Q: My boyfriend asked me recently if I would consider the idea of being open in our relationship. It’s not something totally new to us as we have some mutual friends that are in polyamorous relationships and seem to be OK with it all. I’m not quite sure, as it’s new to me, personally. We’ve been together for eight months so we are still new enough, but we have had a great relationship so far. I don’t mind others doing it, but I suppose I hadn’t given much thought to it for me personally. I guess I am a bit worried about what my parents would say if they found out. I’m at college so I do have a bit of space from them, and to be honest I wanted to use my time at college to explore my sexuality too. At home, it’s a small town where everyone talks. But now at college I have so much more freedom. I don’t feel like my boyfriend is pressuring me, and we have had some good chats about it, but I feel nervous about making it a reality. What do I need to look out for if I do decide to take this route in my relationship?
Dr West replies: It’s great that you feel comfortable in yourself and ready to explore your sexuality and relationship style. This is something to do a bit of research on first before jumping in, in order to minimise any chance of heartbreak due to miscommunication, emotions, or assumptions.
Check that you are both on the same page when it comes to opening up your relationship. Similar to monogamy, there is no one-size-fits-all when it comes to open relationships. Talk with each other and see what you both understand when it comes to this topic. There are open relationships which are very casual, some that have a ‘don’t ask don’t tell’ policy, others where all partners date each other, and where there can be a relationship hierarchy or primary and secondary partners. Others prefer a relationship anarchy approach which rejects rules and what we ‘should’ do, as dictated by society. There are dozens of other ways to have relationships as well as these, so communicating what you want and are willing to try is essential. Of course, sexual health must be taken seriously if you are interacting with others.
Talk to your friends and see what they say about the realities of their relationships. It’s great to have some education from sex educators and poly advocates, but it’s also good to know about the on-the-ground details. What do your friends do if one of them has a break-up with a partner? How do they make space to process this while maintaining their other relationships? How do they manage family events and questions from family? There are great online workshops and books from poly educators such as Dr Liz Powell (drlizpowell.com), and Kevin and Antoinette Patterson from Poly Role Models, who were on episode nine of my podcast. There’s also the Instagram account @polyamoryireland that connects people interested in this lifestyle.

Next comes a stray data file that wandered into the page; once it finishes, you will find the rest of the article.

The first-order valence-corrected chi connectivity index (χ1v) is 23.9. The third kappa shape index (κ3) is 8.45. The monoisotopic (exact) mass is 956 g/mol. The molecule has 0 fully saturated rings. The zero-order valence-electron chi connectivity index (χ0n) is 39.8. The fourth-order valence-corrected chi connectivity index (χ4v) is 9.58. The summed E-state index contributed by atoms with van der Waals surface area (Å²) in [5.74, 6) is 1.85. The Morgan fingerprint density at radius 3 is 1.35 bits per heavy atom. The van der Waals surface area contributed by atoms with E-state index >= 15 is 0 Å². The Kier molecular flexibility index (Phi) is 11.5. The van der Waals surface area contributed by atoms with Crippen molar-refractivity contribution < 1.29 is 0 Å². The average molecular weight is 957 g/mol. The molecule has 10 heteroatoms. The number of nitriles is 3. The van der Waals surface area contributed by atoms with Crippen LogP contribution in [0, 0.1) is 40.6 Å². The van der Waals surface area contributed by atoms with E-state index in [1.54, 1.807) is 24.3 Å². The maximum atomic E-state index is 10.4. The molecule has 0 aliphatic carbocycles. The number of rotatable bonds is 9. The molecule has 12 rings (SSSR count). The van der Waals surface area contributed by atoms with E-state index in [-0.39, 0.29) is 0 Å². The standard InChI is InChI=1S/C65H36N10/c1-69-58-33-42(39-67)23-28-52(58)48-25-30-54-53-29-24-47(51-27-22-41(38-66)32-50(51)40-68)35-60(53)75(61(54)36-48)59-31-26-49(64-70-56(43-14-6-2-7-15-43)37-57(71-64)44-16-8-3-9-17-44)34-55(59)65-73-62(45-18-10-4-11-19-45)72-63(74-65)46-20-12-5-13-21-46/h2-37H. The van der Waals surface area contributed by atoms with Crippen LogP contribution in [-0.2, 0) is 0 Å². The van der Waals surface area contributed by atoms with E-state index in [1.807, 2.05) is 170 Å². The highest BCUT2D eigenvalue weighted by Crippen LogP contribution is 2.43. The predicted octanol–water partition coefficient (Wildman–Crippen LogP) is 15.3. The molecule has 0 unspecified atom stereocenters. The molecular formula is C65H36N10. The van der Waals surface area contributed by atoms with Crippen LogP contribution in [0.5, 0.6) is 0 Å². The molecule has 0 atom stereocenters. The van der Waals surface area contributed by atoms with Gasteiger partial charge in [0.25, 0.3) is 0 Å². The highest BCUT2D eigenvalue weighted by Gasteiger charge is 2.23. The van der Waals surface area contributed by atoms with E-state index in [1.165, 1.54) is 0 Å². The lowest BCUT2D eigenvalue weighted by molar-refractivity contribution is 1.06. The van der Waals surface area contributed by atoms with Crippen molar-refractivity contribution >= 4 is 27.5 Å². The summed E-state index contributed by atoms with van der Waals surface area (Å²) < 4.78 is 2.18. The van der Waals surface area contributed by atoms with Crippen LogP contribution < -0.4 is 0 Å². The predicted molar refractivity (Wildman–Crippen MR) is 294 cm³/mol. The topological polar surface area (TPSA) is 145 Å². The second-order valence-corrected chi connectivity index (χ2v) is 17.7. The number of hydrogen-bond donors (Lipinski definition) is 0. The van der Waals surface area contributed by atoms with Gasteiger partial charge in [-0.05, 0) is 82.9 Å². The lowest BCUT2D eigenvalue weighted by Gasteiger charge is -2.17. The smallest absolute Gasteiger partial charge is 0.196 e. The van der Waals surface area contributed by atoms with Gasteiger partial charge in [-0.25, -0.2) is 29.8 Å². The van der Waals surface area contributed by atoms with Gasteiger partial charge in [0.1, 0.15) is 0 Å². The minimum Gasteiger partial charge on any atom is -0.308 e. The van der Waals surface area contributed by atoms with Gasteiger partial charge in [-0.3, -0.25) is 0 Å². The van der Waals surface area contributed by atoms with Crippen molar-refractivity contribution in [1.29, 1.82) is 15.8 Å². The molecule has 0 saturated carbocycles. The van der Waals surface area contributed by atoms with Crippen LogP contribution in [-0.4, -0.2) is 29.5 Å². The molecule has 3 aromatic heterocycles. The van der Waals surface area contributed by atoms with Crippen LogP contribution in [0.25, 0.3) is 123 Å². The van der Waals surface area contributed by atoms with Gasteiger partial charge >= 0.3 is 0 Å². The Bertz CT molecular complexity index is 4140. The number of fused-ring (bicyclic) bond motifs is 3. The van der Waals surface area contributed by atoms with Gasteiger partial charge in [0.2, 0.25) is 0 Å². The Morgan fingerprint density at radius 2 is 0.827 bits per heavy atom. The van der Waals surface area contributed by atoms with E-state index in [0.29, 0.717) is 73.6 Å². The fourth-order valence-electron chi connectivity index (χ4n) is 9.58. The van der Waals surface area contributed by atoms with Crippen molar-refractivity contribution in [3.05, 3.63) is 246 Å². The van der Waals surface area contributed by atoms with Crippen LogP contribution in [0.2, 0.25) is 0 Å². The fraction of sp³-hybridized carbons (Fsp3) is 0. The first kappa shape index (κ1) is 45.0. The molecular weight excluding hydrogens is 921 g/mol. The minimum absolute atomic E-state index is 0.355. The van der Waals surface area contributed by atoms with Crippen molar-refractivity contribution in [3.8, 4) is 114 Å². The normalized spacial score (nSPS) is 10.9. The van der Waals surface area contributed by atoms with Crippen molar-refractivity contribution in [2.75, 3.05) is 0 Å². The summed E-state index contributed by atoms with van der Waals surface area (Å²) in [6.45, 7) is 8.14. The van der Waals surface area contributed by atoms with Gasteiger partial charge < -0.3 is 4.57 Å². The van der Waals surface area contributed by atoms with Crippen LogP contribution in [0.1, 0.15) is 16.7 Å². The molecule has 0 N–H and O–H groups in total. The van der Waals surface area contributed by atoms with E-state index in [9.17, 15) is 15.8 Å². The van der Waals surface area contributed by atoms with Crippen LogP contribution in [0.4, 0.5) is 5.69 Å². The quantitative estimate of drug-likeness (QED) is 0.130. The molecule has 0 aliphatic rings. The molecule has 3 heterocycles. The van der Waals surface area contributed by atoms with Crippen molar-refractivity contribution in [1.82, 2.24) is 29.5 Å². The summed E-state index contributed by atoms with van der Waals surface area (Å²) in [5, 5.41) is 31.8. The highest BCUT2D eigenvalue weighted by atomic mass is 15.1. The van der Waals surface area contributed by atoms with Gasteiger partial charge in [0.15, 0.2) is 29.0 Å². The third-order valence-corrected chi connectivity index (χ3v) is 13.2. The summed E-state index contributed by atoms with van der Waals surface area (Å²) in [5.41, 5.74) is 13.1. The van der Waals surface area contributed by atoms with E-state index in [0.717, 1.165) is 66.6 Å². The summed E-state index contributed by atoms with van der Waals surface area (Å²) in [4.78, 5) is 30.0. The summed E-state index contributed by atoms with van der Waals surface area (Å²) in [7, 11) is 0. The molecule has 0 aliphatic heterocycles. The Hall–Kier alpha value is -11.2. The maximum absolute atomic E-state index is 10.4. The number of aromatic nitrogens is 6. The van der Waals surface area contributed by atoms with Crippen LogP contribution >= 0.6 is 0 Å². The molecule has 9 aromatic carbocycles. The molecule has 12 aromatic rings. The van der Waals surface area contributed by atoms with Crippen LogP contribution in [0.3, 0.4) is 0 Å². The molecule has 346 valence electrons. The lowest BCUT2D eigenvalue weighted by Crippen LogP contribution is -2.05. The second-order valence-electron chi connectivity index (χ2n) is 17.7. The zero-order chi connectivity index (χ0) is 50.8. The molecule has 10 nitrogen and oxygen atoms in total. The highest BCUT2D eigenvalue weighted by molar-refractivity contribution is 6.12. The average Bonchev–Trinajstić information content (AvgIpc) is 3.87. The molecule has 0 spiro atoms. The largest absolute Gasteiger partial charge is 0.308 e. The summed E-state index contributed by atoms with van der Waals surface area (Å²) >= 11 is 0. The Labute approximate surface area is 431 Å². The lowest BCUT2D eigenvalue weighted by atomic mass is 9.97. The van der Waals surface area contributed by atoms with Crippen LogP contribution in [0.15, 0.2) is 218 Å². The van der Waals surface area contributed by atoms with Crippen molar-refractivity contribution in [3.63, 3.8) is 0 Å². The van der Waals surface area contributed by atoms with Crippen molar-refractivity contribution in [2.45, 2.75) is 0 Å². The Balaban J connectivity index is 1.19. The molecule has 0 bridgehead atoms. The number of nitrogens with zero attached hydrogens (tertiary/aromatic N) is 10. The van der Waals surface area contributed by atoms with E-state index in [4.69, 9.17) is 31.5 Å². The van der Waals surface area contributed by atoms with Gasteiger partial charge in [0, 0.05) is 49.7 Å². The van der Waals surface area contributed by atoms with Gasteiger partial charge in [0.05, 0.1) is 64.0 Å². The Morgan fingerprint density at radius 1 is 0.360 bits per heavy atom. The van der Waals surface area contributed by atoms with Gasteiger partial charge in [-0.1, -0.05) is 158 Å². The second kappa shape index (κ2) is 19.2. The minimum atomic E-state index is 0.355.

Jealousy is one of the main reasons why attempts at open/poly relationships can fall at the first hurdle. It can feel natural to be jealous — we are told by society that we should be in monogamous relationships and to immediately break up with someone who steps outside of the relationship, so it’s no wonder we can feel conflicted about how we really feel and how we think we should feel. Jealousy isn’t necessarily a bad thing — it can be a warning sign that there is something going on that needs to be talked about.
Combining honest communication with boundaries will be your roadmap for working towards a relationship that nourishes you. Boundaries can look like setting expectations about where you hook up with others. Is it your shared bed, or hotels? If you are using pet names, are you comfortable if he calls someone else the same pet name as you? How much do you need to know about each other’s extra relationships? What happens if you get sick — who looks after you or helps you out, and how is this communicated? These and other questions are important in any relationship, but especially so in a poly/open relationship.
The ‘shoulds’ of relationships can be very limiting. Living our life by what others think we ‘should’ do means that we often miss out on what is really right for us, especially when it comes to relationships. People often think that there is one way we ‘should’ do relationships and judge others if they step outside of those boundaries. They may make comments that can be intrusive or unkind, sometimes coming from a place of lack of knowledge, sometimes jealousy, or sometimes they are projecting their own feelings onto your situation.
None of this you can control, but it is worth bearing in mind that being public with a non-monogamous relationship can mean dealing with people’s comments. Talking to your friends about how they manage this will be helpful, as well as information from sex educators.
In saying this, you also don’t have to be poly just because your partner wants to be, or because your friends are doing it. I know you said you wanted to explore but do it on your own terms — if it doesn’t feel right to you, you can still explore in different ways. Trust your gut, educate yourself as much as possible, work on your communication skills, and you will be much more likely to find the kind of relationship that works for you.
Dr West is a sex educator and host of the Glow West podcast, which focuses on sex. Send your questions to email@example.com. Dr West regrets she cannot answer questions privately